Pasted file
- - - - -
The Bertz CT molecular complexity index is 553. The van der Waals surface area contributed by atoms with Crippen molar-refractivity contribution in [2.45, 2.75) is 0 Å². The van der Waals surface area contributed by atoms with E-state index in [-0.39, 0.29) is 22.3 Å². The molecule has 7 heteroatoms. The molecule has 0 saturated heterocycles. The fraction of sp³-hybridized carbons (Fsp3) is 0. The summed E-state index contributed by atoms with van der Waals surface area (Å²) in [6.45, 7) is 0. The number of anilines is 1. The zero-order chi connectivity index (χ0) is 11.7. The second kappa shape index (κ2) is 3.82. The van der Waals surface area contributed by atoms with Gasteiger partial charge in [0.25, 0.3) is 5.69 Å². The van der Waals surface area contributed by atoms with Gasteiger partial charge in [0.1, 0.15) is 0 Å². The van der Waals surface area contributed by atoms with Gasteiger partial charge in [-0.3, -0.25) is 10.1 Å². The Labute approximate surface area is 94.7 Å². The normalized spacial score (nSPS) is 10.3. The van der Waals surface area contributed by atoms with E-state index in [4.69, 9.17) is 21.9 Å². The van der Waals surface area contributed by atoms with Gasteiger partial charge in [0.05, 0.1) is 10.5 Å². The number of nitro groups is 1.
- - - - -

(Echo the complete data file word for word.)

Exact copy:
The Bertz CT molecular complexity index is 553. The van der Waals surface area contributed by atoms with Crippen molar-refractivity contribution in [2.45, 2.75) is 0 Å². The van der Waals surface area contributed by atoms with E-state index in [-0.39, 0.29) is 22.3 Å². The molecule has 7 heteroatoms. The molecule has 0 saturated heterocycles. The fraction of sp³-hybridized carbons (Fsp3) is 0. The summed E-state index contributed by atoms with van der Waals surface area (Å²) in [6.45, 7) is 0. The number of anilines is 1. The zero-order chi connectivity index (χ0) is 11.7. The second kappa shape index (κ2) is 3.82. The van der Waals surface area contributed by atoms with Gasteiger partial charge in [0.25, 0.3) is 5.69 Å². The van der Waals surface area contributed by atoms with Gasteiger partial charge in [0.1, 0.15) is 0 Å². The van der Waals surface area contributed by atoms with Gasteiger partial charge in [-0.3, -0.25) is 10.1 Å². The Labute approximate surface area is 94.7 Å². The normalized spacial score (nSPS) is 10.3. The van der Waals surface area contributed by atoms with E-state index in [4.69, 9.17) is 21.9 Å². The van der Waals surface area contributed by atoms with Gasteiger partial charge in [0.05, 0.1) is 10.5 Å². The number of nitro groups is 1.